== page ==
I don’t have the solution. I know we welcomed every big box store, chain store and franchise imaginable out on Reserve Street. Built them big, new roads and everything.

I also know the economy isn’t helping but I’ve watched downtown survive (barely) Missoula’s economic ebb and flow through a few of these cycles.

One thought: Macy’s should give its old Missoula building to the city. It’s not like the company put a lot of money into it. Folks in the know say Macy’s sank a bunch of bucks into various suburban malls around the country but sort of ignored its downtown stores (example: the dozen pre-World War II swamp coolers on the roof of our Macy’s, meant to cool the place).

Over the last century, Missoulians have paid their dues and supported the businesses in that building. C’mon, Macy’s, you owe us. Sound like socialism? I suppose. But really, I’m all in favor of entrepreneurship and making a profit and all that, but the (Missoula Mercantile, Bon Marche) Macy’s building is more than brick and mortar, it’s the heart of downtown. We deserve it.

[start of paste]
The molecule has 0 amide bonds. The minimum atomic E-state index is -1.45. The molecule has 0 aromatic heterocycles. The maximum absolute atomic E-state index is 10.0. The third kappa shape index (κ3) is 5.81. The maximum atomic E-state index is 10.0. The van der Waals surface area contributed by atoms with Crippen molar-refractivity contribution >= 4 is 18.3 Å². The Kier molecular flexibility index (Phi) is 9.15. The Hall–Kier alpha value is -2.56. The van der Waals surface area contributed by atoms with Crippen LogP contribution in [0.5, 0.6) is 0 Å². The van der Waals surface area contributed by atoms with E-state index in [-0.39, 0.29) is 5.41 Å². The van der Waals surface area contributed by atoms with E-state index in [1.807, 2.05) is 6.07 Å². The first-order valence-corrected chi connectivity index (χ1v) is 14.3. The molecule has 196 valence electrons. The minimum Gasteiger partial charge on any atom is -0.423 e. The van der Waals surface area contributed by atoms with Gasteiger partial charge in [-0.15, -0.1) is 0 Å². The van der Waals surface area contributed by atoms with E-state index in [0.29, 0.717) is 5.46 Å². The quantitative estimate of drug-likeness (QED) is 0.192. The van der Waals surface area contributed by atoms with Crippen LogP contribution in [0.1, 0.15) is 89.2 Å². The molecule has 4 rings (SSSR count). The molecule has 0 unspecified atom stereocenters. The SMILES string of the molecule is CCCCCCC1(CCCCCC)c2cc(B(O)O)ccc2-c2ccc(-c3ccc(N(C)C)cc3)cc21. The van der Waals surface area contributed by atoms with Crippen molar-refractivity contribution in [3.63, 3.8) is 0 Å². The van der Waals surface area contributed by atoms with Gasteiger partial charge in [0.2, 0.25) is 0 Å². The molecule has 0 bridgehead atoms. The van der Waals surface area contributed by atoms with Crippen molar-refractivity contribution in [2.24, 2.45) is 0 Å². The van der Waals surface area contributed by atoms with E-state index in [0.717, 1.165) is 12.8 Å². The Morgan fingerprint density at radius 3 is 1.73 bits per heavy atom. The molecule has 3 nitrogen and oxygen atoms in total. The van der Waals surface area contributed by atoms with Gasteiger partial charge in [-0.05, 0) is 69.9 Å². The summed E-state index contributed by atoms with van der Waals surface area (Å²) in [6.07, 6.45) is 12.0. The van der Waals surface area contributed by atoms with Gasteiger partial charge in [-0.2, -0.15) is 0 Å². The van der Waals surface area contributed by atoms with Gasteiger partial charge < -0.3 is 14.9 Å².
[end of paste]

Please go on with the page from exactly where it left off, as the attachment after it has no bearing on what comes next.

(I also believe that Smurfit-Stone should give the Missoula Community its mill in Frenchtown but that’s the subject of another post.)

Of oil spills and tar sands

The BP oil spill is world-wide news and an environmental disaster. Closer to home, massive rigs will be rolling through some of the most primitive and beautiful country in the nation, headed to the tar sands fields in Canada. Then there are the even bigger drums, departing Lewiston, Idaho, in the next few weeks for the ConocoPhillips refinery in Billings. Is there an end, in the near future, to these affronts to Mother Nature? No. All are inexorably connected to our addiction to oil. We are as responsible for these assaults on our environment as are ConocoPhillips, ExxonMobil and BP.